- A group of homeless men from Durban who started a farm during SA's lockdown have been awarded a big contract
- The innovative bunch will be supplying a giant grocery chain store with vegetables and fruit to be sold to the public
- The men have all expressed their happiness about being given the opportunity to become even more established as farmers
While many were sitting back hopelessly during the nationwide lockdown, a group of homeless Durban men decided to sit up and start a vegetable garden to feed themselves. Soon the garden was large and prosperous - not only a source of food but also a source of income for the men, who spent their days nurturing the seeds they planted.
Now their dedication and commitment to their garden have paid off massively. The innovative homeless men have been turned into working-class businessmen after receiving a huge contract to supply vegetables to Boxer Superstores.
According to reports, they will be supplying Boxer with spinach, tomatoes and peppers; it is a bright start for the men, who started off their farm only hoping to feed themselves during a hard time.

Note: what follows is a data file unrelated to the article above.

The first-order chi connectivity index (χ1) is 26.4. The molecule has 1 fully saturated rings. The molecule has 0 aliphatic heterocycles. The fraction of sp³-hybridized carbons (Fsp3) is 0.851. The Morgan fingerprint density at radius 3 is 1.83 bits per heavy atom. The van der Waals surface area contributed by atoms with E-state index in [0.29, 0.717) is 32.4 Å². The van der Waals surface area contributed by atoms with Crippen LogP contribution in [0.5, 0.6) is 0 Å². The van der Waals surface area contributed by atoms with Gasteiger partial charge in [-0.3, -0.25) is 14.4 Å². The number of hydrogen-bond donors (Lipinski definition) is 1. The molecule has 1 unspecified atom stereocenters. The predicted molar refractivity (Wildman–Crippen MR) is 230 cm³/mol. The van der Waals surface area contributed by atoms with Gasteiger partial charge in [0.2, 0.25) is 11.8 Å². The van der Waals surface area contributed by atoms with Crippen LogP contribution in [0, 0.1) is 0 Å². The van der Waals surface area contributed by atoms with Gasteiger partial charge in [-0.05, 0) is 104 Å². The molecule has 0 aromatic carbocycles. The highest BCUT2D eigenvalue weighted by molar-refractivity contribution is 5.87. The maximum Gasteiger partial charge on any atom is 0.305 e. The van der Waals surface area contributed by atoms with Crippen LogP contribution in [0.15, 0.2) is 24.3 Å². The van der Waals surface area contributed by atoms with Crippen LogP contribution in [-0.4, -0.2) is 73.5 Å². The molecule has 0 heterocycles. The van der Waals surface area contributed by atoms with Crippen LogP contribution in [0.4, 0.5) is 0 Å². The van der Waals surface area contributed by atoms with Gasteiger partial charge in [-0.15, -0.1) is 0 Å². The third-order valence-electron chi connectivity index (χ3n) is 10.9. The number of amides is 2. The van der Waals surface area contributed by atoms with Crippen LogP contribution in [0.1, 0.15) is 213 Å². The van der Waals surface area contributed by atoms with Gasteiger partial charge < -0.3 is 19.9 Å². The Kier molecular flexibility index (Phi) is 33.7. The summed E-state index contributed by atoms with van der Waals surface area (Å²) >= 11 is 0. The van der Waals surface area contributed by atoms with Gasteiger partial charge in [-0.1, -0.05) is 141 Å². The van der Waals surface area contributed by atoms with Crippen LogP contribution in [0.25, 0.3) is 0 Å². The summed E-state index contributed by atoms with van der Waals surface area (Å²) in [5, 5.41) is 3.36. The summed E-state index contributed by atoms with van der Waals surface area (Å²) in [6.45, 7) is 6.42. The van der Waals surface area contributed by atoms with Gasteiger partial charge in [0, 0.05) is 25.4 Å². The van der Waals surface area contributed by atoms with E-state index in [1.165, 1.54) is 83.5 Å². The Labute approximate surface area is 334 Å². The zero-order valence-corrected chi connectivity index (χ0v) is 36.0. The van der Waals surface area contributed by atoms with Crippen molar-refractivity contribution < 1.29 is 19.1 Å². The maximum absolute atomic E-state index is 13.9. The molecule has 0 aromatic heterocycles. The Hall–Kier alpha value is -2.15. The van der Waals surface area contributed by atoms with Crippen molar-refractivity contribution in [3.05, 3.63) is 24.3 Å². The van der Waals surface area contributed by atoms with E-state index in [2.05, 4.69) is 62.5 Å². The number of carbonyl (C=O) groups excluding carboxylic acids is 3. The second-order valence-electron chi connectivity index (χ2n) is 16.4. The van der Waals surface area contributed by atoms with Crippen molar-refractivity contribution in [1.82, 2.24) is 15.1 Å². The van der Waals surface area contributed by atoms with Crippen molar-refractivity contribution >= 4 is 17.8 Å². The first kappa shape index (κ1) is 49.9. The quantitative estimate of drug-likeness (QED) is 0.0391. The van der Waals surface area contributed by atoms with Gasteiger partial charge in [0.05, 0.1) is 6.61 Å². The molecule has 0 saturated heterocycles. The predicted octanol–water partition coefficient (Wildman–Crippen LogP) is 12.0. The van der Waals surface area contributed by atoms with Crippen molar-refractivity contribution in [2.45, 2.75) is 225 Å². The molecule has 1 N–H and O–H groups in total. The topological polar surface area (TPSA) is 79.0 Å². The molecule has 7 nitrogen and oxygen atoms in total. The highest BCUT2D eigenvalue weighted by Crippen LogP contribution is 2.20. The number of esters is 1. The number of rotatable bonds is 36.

Sizwe Mbatha, one of the gardeners, said in an IOL article:
“We are very excited because we never thought that within a few months we would get a deal like this, it doesn’t happen all the time.”
Meanwhile, Boxer has expressed excitement at working with the farmers and will also be donating much-needed equipment such as more seedlings, boots and cleaning products.
Earlier this year, Briefly.co.za reported that if there is one good thing that came from South Africa's lengthy lockdown, it is that people learned how to find a way to survive when it seemed like there was no way. This group of homeless men from KwaZulu-Natal, Durban recently proved this to be true.
The men, who had survived from begging and scavenging for food in the street, found themselves wondering where they would find something to eat since the people they usually counted on were no longer out and about.
This is when one of the homeless men, who is a Zimbabwean national, decided to put his farming skills to use by teaching his fellow homeless men how to farm. Together they decided to grow their own vegetable garden, which is now pretty much a small-scale farm.
Journalist and author Sue Derwent recently stopped by the farm to make a purchase and she was left nothing short of impressed by the men's innovation and determination, even encouraging others to head down to the farm and show some support.
Enjoyed reading our story? Download BRIEFLY's news app on Google Play now and stay up-to-date with major South African news!